Tuesday, January 11, 2011

20 Heads or Faces

Ever have one of those nights where you just want to hammer away at something until it's done? After visiting the 25 Years of Pixar exhibition at the Oakland Musuem of California, I realized how little experience I have with caricatures and cartoons. The exhibition was very large, and took up a sizable portion of the museum. The art included several drawings, sculptures, paintings, and a short film the brought to life several layouts from various films. There was also a bizarre zoetrope with a wedding cake-like arrangement of characters that appeared to move around as the contraption spun under a strobe light.

I learned a few new terms at the show, including "colorscript" which I think is a way of mapping out the colors for an entire film as a large storyboard. Some of the sculptors included. Budd Luckey (Toy Story), Greg Dykstra (Ratatouille, Up) , Kent Molton (The Incredibles). I spent a lot of time staring at Tia Kratter's acrylic paintings from "A Bug's Life" which had some incredibly rich and vibrant color combinations.

A colleague who had also visited the show had mentioned how happy seeing all the work in one place made her feel. I spent close to three hours sketching things, mostly the sculptures, and immersing myself in as many patterns and details I could discover through drawing. Most of the heads and figures were based on a strong silhouette, gesture, or something living, but then simplified down to their essential planes and edges. Eyes and eyelids were particularly interesting. The question of how to translate an artist's sketch into a solid object isn't always as obvious as it may seem. For example, when should a pupil be a hole versus a raised dot? How exactly should a tuft of hair be simplified into a smooth volume? The lighting in the exhibition was just right for exploring these little details.

In other news. I picked up a mini Raffy DIY toy yesterday. Not sure what I want to do with it, but it's a little giraffe with a big head and stubby legs. This might be a good excuse to get a Dremel tool. I look forward to digging through my old scale model kit parts and possibly bringing out the Sculpey again. More to come…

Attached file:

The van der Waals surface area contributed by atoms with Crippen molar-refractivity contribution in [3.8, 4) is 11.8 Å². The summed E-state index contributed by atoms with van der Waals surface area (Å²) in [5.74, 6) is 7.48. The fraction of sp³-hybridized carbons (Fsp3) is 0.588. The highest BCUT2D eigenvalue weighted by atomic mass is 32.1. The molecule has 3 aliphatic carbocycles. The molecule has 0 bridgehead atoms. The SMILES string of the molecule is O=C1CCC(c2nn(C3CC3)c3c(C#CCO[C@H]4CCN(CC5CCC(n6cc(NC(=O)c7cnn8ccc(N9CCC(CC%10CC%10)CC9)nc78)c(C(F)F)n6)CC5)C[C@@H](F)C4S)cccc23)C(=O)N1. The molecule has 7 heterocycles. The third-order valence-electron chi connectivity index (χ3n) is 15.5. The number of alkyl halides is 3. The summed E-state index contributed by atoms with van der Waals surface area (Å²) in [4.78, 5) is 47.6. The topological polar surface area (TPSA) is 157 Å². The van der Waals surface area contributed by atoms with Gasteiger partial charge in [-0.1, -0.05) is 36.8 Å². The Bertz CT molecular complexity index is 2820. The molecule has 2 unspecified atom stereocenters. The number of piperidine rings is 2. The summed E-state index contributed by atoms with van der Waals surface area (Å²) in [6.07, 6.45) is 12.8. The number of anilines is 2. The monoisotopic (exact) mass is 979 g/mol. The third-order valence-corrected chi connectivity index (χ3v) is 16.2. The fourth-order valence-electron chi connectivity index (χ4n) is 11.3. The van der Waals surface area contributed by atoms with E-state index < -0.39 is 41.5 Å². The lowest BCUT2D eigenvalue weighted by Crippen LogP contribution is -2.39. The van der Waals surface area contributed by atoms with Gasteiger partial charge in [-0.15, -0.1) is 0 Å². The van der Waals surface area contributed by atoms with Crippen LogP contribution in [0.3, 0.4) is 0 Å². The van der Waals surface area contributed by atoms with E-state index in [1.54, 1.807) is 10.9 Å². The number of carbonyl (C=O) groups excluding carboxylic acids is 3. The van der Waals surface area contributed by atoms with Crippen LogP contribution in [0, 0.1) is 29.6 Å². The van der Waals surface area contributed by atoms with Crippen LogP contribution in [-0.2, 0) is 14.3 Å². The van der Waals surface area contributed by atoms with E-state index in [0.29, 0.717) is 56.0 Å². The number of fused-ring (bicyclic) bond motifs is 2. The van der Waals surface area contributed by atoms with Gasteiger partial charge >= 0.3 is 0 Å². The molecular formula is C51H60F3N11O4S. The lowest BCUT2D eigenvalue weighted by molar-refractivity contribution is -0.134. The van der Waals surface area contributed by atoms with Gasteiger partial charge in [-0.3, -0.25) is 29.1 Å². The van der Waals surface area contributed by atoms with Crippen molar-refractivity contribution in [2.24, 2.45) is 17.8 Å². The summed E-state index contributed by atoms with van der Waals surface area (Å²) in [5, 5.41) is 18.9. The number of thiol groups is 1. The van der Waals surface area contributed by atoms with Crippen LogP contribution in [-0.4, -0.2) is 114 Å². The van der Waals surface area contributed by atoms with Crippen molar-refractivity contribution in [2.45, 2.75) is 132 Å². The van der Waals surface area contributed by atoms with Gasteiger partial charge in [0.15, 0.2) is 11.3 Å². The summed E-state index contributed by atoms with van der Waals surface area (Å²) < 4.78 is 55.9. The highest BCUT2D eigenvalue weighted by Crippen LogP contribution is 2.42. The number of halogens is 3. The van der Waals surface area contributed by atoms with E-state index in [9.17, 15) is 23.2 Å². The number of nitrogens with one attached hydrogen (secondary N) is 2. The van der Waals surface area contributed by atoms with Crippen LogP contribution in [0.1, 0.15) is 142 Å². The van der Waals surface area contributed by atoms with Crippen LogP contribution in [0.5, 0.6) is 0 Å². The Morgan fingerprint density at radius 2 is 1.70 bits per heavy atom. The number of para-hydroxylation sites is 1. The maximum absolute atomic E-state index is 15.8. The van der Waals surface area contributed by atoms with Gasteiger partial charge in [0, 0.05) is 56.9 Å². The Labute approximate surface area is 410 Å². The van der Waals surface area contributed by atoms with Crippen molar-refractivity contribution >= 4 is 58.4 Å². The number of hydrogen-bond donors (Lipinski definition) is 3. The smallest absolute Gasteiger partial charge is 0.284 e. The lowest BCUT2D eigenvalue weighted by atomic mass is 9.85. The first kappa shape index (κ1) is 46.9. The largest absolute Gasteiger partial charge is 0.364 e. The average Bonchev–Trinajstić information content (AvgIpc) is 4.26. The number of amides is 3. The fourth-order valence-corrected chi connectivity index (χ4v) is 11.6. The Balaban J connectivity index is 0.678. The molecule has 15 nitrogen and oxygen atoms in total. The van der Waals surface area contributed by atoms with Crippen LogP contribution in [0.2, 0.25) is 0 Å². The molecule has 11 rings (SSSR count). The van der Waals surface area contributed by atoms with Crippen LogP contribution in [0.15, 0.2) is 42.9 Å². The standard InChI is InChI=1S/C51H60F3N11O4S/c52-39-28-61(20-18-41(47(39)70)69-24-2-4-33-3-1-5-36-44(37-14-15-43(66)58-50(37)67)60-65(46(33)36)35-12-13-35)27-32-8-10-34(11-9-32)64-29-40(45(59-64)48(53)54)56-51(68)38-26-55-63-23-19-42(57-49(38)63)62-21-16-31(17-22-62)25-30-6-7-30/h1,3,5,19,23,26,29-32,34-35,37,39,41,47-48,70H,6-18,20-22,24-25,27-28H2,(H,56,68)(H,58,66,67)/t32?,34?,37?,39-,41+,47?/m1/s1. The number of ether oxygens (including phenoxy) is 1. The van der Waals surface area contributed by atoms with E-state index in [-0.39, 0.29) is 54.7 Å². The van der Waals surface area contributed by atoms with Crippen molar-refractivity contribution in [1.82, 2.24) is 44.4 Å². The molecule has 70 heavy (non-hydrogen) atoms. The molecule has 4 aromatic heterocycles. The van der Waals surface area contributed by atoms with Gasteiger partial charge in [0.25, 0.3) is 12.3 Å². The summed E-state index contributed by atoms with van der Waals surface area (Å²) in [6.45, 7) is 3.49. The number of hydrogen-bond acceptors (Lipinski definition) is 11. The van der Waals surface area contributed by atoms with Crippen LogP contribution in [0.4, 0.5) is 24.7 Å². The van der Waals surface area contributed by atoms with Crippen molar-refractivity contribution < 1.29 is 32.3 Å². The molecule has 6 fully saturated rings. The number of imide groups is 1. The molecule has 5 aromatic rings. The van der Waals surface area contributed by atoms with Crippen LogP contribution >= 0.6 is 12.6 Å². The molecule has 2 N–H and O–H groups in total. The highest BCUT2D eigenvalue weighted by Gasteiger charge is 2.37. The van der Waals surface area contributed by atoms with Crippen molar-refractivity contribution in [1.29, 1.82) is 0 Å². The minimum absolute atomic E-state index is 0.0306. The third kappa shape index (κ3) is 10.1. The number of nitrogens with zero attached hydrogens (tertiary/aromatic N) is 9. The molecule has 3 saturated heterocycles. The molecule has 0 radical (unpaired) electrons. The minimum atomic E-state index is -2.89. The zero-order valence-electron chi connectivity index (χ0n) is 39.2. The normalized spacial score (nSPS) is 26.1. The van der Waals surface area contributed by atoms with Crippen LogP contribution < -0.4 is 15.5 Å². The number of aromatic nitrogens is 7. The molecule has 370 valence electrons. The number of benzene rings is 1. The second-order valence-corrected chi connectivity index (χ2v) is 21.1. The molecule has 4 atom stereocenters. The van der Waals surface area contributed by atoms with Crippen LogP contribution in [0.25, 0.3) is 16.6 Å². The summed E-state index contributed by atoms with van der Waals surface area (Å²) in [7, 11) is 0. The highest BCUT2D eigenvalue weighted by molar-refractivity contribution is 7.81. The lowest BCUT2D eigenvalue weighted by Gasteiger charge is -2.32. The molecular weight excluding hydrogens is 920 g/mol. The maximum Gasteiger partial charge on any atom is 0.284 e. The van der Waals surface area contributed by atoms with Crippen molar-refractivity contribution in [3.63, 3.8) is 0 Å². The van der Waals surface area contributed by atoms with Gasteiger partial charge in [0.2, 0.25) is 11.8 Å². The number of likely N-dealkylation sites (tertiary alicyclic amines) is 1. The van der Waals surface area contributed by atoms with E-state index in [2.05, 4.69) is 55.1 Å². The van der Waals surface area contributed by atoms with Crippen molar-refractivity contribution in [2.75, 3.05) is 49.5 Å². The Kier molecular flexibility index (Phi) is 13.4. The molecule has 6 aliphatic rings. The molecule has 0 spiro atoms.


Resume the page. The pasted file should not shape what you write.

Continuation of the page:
Friday, January 7, 2011

Cobra Telekinetic

This was fun. I was hanging out with a friend sketching at the Emeryville B & N when I finally wrapped up the pencils on this one, which were done on a sheet of bond scratch paper. I wanted to try out Painter 11's inking tools on a scan of the sketch.

My biggest challenge with Painter continues to be the slowness of the interface. Photoshop has considerably more easily accessed features that enable me to work with more speed and efficiency. Nonetheless, I found the inking tools to be easy to control. I also want to experiment with my 6D pen. I'd like to be able to do the kind of crisp and controlled feathering and fine line detail that I can achieve by hand, or with a brush.
Well, I still have to say the MangaStudio is still #1 for digital inking, but in time, I might get skillful enough to make Painter my second choice.

Thursday, January 6, 2011

A Little Diversion

I remember jotting down a few sketches of a Hello Kitty spoof called "Hella Kitty" The idea was to merge the image of an unabashedly loud, obnoxious and ghetto-fabulous female with that of Sanrio's popular super-cute character. The first sketches are buried in a sketchbook or notebook somewhere, but last month I was in the mood to try a series of pencil sketches for the character. I ended up with nine different designs and costumes, all of which reference a style or attitude often seen on the streets of the San Francisco Bay Area. For those who don't know, "hella" is modified version of the phrase "hell of a" that has its roots in Black youth culture. It's used for emphasis, like "very" or "incredibly". One can also expect to hear its less sacrilegious form, "hecka".

I used the sketch above to create a template layer in Illustrator and started building the illustrations one at a time. Although the series definitely lends itself to the "recycling" of parts, I found myself wanting to try different head and body types for most of them. After completing a few, I started to see where simple reflections could be used to speed up the process and ensure symmetry where desired.
The funny thing is that now I find myself "scouting" for new designs while I'm out and about in Berkeley, San Francisco, Richmond, and Oakland. This started out as biting satire, but now I something that will probably keep me busy and entertain for a long time to come. I also think these would make great wallpapers for mobile devices.

So what do you think? Are you a "Hella Kitty" fan?